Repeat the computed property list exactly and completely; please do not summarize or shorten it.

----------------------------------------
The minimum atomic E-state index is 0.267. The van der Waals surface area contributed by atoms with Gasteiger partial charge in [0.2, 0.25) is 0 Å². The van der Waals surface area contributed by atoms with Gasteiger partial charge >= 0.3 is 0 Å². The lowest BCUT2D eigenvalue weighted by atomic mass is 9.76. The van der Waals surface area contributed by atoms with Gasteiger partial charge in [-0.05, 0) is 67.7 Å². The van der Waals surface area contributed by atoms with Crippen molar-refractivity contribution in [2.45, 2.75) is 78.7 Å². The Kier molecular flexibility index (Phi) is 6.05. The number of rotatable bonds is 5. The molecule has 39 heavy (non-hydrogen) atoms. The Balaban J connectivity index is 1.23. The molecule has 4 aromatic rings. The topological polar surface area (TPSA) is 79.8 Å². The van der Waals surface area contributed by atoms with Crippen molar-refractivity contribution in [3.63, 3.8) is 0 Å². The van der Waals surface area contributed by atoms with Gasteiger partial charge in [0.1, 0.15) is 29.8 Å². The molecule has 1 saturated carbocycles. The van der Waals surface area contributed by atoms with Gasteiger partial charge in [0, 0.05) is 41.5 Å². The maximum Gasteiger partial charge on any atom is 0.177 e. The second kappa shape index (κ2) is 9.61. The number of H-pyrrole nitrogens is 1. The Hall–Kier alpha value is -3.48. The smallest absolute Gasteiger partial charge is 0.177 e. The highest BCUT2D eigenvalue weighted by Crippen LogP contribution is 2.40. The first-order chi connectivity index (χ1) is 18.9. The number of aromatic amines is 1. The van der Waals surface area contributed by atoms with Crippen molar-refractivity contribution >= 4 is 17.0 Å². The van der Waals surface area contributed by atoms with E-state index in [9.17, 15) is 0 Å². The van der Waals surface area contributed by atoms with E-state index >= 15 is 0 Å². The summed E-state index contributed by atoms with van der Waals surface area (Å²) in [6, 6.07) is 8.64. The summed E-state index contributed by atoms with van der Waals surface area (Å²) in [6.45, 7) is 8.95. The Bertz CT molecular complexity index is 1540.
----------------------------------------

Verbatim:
The minimum atomic E-state index is 0.267. The van der Waals surface area contributed by atoms with Gasteiger partial charge in [0.2, 0.25) is 0 Å². The van der Waals surface area contributed by atoms with Gasteiger partial charge >= 0.3 is 0 Å². The lowest BCUT2D eigenvalue weighted by atomic mass is 9.76. The van der Waals surface area contributed by atoms with Gasteiger partial charge in [-0.05, 0) is 67.7 Å². The van der Waals surface area contributed by atoms with Crippen molar-refractivity contribution in [2.45, 2.75) is 78.7 Å². The Kier molecular flexibility index (Phi) is 6.05. The number of rotatable bonds is 5. The molecule has 39 heavy (non-hydrogen) atoms. The Balaban J connectivity index is 1.23. The molecule has 4 aromatic rings. The topological polar surface area (TPSA) is 79.8 Å². The van der Waals surface area contributed by atoms with Crippen molar-refractivity contribution in [3.63, 3.8) is 0 Å². The van der Waals surface area contributed by atoms with Gasteiger partial charge in [0.1, 0.15) is 29.8 Å². The molecule has 1 saturated carbocycles. The van der Waals surface area contributed by atoms with Gasteiger partial charge in [0, 0.05) is 41.5 Å². The maximum Gasteiger partial charge on any atom is 0.177 e. The second kappa shape index (κ2) is 9.61. The number of H-pyrrole nitrogens is 1. The Hall–Kier alpha value is -3.48. The smallest absolute Gasteiger partial charge is 0.177 e. The highest BCUT2D eigenvalue weighted by Crippen LogP contribution is 2.40. The first-order chi connectivity index (χ1) is 18.9. The number of aromatic amines is 1. The van der Waals surface area contributed by atoms with Crippen molar-refractivity contribution >= 4 is 17.0 Å². The van der Waals surface area contributed by atoms with E-state index in [9.17, 15) is 0 Å². The van der Waals surface area contributed by atoms with E-state index >= 15 is 0 Å². The summed E-state index contributed by atoms with van der Waals surface area (Å²) in [6, 6.07) is 8.64. The summed E-state index contributed by atoms with van der Waals surface area (Å²) in [6.45, 7) is 8.95. The Bertz CT molecular complexity index is 1540.